Is Labour poised to win power in the 2024 UK General Election?

The next UK General Election has to be before December 2024 – five years after Boris won in December 2019 in the “get Brexit done” election.

Labour has had a consistent and significant poll lead over the Conservative Party since around spring 2021. A Labour win in 2024 seems all but priced in by the markets and many pundits. High inflation, high mortgage rates and low growth surely must have holed the Torie’s credibility on the economy below the water line? And with the “collapse” of the SNP support in Scotland following various scandals around SNP finances, a pathway to power seems to be opening nicely for Labour. Plainly Labour can start measuring up for new curtains in Downing Street, right?

Certainly, business is treating Labour Leader Sir Keir Starmer and his Shadow Chancellor, Rachel Reeves, as serious contenders for Government. This year’s business day at the Labour Party Annual Conference, in October, in Liverpool, sold out in record time I am told.

And yet the YouGov poll of polls tracker seems to flip between an outright Labour win, and a hung Parliament where Labour is the largest party and would try to form a minority government perhaps with the support of the Lib Dems with a confidence and supply arrangement.

As a Labour supporting optimist who leaves the house carrying an umbrella in the summer, who still bears the trauma of the 1992 General Election night where everyone in my world thought a Labour victory was certain, I think a Labour victory in 2024 is not as likely as many are predicting and the current polls are forecasting.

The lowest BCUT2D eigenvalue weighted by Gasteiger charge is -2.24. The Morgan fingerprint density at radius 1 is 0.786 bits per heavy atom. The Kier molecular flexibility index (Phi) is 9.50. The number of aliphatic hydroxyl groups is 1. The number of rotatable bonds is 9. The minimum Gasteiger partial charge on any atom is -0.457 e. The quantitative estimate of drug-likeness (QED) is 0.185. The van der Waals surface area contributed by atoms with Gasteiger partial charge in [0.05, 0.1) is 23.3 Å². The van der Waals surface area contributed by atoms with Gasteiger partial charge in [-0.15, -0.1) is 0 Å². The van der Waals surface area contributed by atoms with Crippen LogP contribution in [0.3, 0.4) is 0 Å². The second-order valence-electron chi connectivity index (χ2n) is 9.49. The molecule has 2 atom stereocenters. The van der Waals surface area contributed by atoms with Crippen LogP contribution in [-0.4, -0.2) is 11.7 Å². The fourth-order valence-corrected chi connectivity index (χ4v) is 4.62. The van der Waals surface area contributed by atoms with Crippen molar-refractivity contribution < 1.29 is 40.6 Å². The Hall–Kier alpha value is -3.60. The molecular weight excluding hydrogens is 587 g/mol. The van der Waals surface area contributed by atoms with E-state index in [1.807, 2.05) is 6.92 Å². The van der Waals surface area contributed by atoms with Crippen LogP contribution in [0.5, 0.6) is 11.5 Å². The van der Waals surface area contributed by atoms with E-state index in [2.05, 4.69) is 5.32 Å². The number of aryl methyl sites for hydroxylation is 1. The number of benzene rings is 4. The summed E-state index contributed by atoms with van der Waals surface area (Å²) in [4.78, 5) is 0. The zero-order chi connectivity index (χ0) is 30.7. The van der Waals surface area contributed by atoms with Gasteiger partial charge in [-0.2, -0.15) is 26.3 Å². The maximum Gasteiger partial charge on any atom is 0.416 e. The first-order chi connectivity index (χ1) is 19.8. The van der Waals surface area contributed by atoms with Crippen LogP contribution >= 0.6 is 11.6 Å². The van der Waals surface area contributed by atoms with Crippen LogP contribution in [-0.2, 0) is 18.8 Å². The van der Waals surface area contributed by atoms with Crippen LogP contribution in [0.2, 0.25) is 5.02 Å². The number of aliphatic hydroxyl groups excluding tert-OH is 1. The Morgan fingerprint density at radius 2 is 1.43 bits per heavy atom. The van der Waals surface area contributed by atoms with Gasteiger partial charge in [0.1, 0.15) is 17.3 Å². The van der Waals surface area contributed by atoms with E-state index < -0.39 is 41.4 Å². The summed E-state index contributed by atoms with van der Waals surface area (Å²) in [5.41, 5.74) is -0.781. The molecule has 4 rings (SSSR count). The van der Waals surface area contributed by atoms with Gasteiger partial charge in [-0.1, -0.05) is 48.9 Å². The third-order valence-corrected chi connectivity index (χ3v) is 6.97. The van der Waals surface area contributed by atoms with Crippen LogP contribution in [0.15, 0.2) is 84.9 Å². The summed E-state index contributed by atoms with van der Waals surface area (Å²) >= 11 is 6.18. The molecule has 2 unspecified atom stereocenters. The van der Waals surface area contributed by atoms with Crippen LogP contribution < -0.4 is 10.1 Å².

Why do I think this?

Am I just a negative fatalist desperately trying to manage my own expectations, mental health and hopes?

Partially…. But the Parliamentary arithmetic is brutal. Labour has a huge mountain to climb and starts from a very low base. Currently 45 out of a total 59 MPs in Scotland are SNP. Labour has one. In 1997 Labour won 56 out of the then 72 seats (Scotland had a bigger population then) in Scotland. In 1992 Labour won 49 out 72 seats in Scotland – so starting from a high base as it entered the 1997 General Election campaign.

To win an outright majority in 2024, Labour has to win 123 additional seats across the UK – in a House of Commons of 529 seats. In 1997 Labour had to win 70 seats to secure a majority. In the end Labour gained 132 seats. The number of Labour MPs increased from 196 in 1992 to 328 in 1997.

Today, following the 2019 General Election, Labour has 195 MPs in a House of Commons of 650 (the UK’s population has grown and there have been boundary changes).

In 1997 I knew the finishing post on the key seat list was Gloucester and Dover. If we won them, we were in. I have no idea what it is this time. And the ‘key seat must win list’ is longer in 2024!